Wolf’s Wicked Words: Familiar Ideas, New Feel
They say that change is as good as a holiday. Who exactly they are, is a mystery. We may assume that it is some smart, intellectual group of old folk sitting in a room; puffing smoke inhaled through their pipes whilst scribbling down every philosophical and thought-provoking phrase that enters their minds. Be it about bread, walking along a forsaken road with withered grass blades poking out from the hardened soil, prostitution or in this case: change. Never running out of tobacco or alcoholic refreshments poured into spectacularly expensive glasses; never getting headaches, hangovers or fatigued hands from all the mesmerizing and now boiling-gray matter philosophies that are constantly pouring into their various minds.
The world is filled with these sayings and I must stop here with my personal thesis on a simple saying before I delve onto another train of thought till the point of how wisdom can be gained by growing a beard.
- Life, The Universe And Gaming: Playing Hero Is Boring | 2 weeks ago
- Microsoft To Get More Aggressive Pushing Windows 10 Upgrade In 2016 | 2 weeks ago
- GTA Online Has Become Spoopy | 2 weeks ago
- Review: Halo 5: Guardians Lockes Down The Gameplay Experience Masterfully | 3 weeks ago
Change is a natural part of our world and some say that it is inevitable. Yes, new people enter the world and others leave it with or without intent. Change isn’t always as good as we might hope it to be, but sometimes not as bad as we expect it to turn out. Enough of my bantering about these heavy-hearted topics. We’re here to talk about games!
Change is a topic, don’t worry. It would’ve been weird to write that introduction and talk about why Mario can stomp on a Goomba, splintering its teeth and bruising its whole being without eventually cutting himself late at night due to guilt and then continue with the country’s economical infrastructure. So, without further ado…
I’ve been playing The Last Of Us over the past weekend and something really struck me. However, Joel’s face was repeatedly struck by Runners, Hunters and their choice of 2×4’s, pipes and baseball bats or his neck was repeatedly gnawed on by the menacing Clickers. (Who, by the way, are probably making for some of the most harrowing encounters.)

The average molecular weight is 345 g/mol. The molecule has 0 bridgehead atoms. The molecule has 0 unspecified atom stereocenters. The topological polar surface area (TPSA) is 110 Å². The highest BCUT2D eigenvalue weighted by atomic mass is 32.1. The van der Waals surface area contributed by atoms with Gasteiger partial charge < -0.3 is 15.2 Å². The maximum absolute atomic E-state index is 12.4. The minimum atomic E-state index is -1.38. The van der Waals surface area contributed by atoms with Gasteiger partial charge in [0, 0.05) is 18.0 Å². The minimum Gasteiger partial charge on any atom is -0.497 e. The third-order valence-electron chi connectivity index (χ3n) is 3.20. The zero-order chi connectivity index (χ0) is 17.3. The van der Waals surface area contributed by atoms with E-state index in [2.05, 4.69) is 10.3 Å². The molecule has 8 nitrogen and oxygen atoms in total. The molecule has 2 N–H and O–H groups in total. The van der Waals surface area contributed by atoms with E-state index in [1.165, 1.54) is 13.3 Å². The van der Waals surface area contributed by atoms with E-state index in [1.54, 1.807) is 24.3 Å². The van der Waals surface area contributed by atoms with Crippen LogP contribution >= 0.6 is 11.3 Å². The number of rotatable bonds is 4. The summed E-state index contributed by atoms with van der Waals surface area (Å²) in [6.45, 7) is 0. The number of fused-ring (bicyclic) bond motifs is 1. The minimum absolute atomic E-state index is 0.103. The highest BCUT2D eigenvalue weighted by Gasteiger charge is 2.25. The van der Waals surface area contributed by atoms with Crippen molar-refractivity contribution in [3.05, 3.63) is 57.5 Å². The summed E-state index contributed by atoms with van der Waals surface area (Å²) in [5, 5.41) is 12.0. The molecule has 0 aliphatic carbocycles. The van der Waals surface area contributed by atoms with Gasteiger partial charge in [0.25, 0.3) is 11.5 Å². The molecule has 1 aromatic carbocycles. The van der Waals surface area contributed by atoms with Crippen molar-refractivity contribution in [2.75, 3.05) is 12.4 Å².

I haven’t played through the game in its entirety, but a few non-spoiler-infused thoughts emerged while playing.
According to my save, I’m 56% into the game and I may very well encounter even more hair-raising moments alongside a need for new pants, but from that time with the game, I noticed that almost all of the ideas within the game are ideas that we as gamers or entertainment-seekers are familiar with. That is not a bad thing. On the contrary, it just proved to me that you can take certain themes or ideas and truly make them feel fresh. I cannot say that would apply to any and all ideas, but I can confirm that infusing an already familiar idea with enough care and know-how, you will feel the difference.
In the preview for The Last of Us, I wrote that one of the potential pitfalls for the game is that it may be seen as just another zombie game, where you encounter Infected beings and Tourette’s syndrome-addled humans with enough provided weapons and ammunition for you to plough through them like a very enthusiastic squirrel making love with its favourite tree branch.
I’m really not going into the story or gameplay with detail, so you who has yet to play the game may let go of your pitchforks.
Humans struggling for survival: nothing new. Humans killing each other for something trivial in the name of survival: nothing new. Infected enemies: nothing new. Scarcity of ammunition: nothing new. Melee and gunplay combat used together: nothing new. Tension: nothing new.
All of these are well known ideas, but the execution of these all but new ideas is where the key lies. I’ve not read a single review about this game (due to various reasons), so if someone stated this already; my sincerest of apologies. It was the one aspect that really made me pause the game and wander around in my thoughts.
The Last of Us proves that games can be invigorated with familiar themes and ideas without it feeling as though it has been ripping off another game.
Go play it, you won’t be sorry. (Your trousers might be.)